Cheri Young, the ‘Steel Magnolia’ of the Edwards Trial, Shoves Back
Don’t ever think you might be able to sneak something by Cheri Young.
After watching her answer questions for three days at the campaign-finance corruption trial of former senator and presidential candidate John Edwards, court watchers are calling her “spunky,” “feisty,” and “a steel magnolia.” Under cross-examination by the Edwards defense team, this 38-year-old wife and mother of three proved that while she may weigh in at just a hundred pounds or so, she is a heavyweight when it comes to testifying about the so-called Pregnant Mistress Cover-Up.
Diane Dimond on the dramatic day in court.
You might call Cheri Young the second key witness in the case against the former politician, after her husband, Andrew, who for years was an indispensable aide to John Edwards, so loyal that he claimed paternity of the baby Edwards created with his mistress, Rielle Hunter, so Edwards’s campaign for president wouldn’t be marred by scandal. In the end, it didn’t quite turn out that way.
While Cheri Young has been impressively attentive to detail on the stand as she politely spars with defense attorney Alan Duncan, there have been some cringe-worthy moments for federal prosecutors. The first came early when Duncan pulled out notes from an FBI agent, written during a meeting with Mrs. Young just two weeks ago. He zeroed in on the section where she described the time period when she and Andrew took on the task of hiding the pregnant Hunter from the media.
“Did you say Mr. Young was ‘drinking a lot’ in 2006 and 7?"
“Yes, sir,” Mrs. Young replied.
“Has your husband continued to drink a lot since then?”
“Did you let the prosecution and FBI know … (that) Mr. Young takes Ambien for a sleeping disorder?” Duncan asked, referring to the agent’s notes.
“And you told the FBI and the prosecution that Ambien makes your husband ‘loopy’ and the next day he doesn’t remember?”
“So you know he mixes Ambien with alcohol?”
“I don’t watch him take his medication, sir,” she replied.
Some might not question why a man would turn to drink after falsely claiming paternity of a baby and being forced to flee his home with his wife, three small children, and his boss's pregnant girlfriend. Yet Duncan seemed to score points when he got Cheri Young to admit that her husband’s memory was sometimes impaired from the alcohol and sleeping pills. The jury listened closely.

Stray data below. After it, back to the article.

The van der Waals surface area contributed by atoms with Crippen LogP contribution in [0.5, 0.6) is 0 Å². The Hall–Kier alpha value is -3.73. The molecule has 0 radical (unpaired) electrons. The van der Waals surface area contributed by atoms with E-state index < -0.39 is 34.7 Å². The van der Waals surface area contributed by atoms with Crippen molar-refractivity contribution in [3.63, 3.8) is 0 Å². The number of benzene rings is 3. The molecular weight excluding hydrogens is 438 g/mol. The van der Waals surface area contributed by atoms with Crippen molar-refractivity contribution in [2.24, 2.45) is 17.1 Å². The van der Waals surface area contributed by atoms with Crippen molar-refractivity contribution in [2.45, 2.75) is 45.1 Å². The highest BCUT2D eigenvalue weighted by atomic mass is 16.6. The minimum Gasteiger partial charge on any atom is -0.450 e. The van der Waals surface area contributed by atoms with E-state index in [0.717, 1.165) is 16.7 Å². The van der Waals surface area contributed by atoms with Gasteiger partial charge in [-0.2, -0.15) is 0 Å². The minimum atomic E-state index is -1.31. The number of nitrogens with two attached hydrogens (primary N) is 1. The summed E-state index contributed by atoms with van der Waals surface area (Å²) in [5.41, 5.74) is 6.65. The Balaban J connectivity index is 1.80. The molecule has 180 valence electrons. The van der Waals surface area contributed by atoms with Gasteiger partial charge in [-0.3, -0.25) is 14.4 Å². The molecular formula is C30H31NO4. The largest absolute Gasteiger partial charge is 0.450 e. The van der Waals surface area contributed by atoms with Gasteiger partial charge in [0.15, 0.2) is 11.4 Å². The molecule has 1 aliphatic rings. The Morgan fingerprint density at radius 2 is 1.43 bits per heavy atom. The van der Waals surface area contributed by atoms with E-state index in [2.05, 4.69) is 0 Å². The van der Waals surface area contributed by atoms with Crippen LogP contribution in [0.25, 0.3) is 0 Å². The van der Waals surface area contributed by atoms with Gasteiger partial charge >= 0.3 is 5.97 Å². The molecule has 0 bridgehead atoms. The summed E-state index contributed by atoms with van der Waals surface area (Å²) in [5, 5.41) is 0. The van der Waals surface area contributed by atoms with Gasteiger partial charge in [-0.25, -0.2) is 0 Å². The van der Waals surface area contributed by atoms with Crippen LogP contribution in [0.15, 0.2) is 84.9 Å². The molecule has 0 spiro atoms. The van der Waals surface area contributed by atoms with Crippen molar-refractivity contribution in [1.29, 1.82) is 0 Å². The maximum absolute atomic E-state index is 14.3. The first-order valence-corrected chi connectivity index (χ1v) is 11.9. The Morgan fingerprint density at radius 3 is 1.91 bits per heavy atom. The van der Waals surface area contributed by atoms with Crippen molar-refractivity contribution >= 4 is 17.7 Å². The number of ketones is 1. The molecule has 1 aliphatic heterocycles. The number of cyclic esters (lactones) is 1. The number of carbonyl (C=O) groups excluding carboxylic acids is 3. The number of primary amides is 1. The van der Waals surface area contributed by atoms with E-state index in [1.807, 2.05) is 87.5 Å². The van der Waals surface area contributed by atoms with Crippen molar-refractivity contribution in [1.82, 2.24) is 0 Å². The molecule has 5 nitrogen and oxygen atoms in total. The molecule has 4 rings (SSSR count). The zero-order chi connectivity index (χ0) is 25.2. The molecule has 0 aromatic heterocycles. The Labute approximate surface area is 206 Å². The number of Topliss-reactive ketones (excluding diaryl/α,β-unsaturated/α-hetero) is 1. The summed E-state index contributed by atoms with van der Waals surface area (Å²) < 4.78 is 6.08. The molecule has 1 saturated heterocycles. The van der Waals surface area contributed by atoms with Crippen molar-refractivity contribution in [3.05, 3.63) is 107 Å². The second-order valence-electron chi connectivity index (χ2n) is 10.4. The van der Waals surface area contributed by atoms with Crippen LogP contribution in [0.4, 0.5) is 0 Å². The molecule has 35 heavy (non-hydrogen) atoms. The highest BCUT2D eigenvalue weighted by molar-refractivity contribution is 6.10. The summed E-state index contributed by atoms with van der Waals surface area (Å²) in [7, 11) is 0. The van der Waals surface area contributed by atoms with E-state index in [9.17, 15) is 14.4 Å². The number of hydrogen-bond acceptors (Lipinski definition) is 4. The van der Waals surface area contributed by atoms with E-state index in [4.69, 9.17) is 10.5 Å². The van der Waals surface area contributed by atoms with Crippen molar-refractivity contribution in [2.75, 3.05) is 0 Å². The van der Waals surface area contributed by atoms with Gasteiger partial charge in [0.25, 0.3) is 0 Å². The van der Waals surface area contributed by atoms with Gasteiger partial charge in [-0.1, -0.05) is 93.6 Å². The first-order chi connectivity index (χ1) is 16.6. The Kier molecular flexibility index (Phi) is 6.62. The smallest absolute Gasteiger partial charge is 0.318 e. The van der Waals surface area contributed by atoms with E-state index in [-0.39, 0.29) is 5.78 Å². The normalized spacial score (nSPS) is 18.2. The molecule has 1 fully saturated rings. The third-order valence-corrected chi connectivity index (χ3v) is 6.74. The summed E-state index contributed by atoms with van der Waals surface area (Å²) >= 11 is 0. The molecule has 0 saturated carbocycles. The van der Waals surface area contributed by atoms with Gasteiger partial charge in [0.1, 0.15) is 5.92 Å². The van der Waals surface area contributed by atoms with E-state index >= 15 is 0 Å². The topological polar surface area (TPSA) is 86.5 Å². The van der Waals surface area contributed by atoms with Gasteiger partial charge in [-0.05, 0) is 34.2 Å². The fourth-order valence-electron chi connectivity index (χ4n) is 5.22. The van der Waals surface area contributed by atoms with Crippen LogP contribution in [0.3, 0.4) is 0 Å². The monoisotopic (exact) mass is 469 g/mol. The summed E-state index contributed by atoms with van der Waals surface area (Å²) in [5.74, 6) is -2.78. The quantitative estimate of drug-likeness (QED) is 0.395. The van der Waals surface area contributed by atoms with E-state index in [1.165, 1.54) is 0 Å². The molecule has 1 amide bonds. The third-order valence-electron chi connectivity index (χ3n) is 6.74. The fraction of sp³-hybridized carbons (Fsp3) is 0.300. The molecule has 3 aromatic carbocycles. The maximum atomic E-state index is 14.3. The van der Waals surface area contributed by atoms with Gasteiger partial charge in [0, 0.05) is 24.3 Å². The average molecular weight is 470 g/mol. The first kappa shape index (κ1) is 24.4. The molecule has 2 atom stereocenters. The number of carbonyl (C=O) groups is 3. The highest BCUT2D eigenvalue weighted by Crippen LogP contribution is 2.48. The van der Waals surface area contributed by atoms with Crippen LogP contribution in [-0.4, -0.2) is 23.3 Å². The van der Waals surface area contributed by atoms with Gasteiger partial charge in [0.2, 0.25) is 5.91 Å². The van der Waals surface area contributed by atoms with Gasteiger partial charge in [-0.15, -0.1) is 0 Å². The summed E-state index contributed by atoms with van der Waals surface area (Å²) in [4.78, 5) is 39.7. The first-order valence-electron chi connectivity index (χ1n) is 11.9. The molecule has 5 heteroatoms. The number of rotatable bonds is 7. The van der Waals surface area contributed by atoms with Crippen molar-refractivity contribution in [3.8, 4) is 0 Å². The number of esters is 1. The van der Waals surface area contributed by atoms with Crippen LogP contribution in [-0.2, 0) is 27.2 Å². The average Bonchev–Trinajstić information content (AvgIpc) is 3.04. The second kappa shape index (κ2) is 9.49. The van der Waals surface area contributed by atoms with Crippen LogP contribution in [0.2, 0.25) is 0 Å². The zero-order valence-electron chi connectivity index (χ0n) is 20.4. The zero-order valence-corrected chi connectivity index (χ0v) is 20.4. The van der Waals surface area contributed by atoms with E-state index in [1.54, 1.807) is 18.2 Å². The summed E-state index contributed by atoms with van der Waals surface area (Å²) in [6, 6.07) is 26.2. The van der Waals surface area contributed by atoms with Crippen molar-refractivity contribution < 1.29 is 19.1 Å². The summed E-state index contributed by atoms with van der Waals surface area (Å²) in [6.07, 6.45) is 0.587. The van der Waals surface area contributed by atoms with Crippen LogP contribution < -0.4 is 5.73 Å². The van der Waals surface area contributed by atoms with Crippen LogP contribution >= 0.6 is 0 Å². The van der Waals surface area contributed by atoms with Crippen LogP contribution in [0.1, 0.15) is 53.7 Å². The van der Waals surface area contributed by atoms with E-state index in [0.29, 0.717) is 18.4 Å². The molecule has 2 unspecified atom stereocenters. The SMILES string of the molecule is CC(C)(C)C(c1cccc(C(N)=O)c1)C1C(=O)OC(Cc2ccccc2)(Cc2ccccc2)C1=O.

The defense attorney’s questions also focused on the exhaustive hours Andrew Young spent working for the candidate at the expense of his own family. “Didn’t that cause tremendous friction in your marriage?” Duncan prodded.
“There were a lot of things I had to swallow for the love of my husband and my children,” Young volunteered. “And this was one of those things. This was Andrew’s dream.”
Because she had been required to swallow so many things, she was asked about her anger toward the Edwards family. Didn’t all those hard feelings result in her wanting to "take down John Edwards?”
Cheri Young bristled in her stylish blue dress, her shoulder-length hair let loose from the ponytail of the day before. She sat up straight. “Sir, that is a completely false statement. I am here to tell the truth about my experiences and what happened. This has been a third of my life, OK?” she said, referring to the seven years since Rielle Hunter first entered their lives. “I’m learning from my own mistakes … There is no hatred. I can’t live like that, sir.”
Attorney Duncan, every bit a Southern gentleman, quickly moved on to a more benign topic.
By and by, the subject turned to how much money the Youngs have made from the sale of Mr. Young’s book, The Politician. The witness said she didn’t know, but the jury was shown one royalty check for $244,000. And what about the Hollywood movie rights they sold?
“So, you hope to make significant money from the movie?” the defense attorney asked.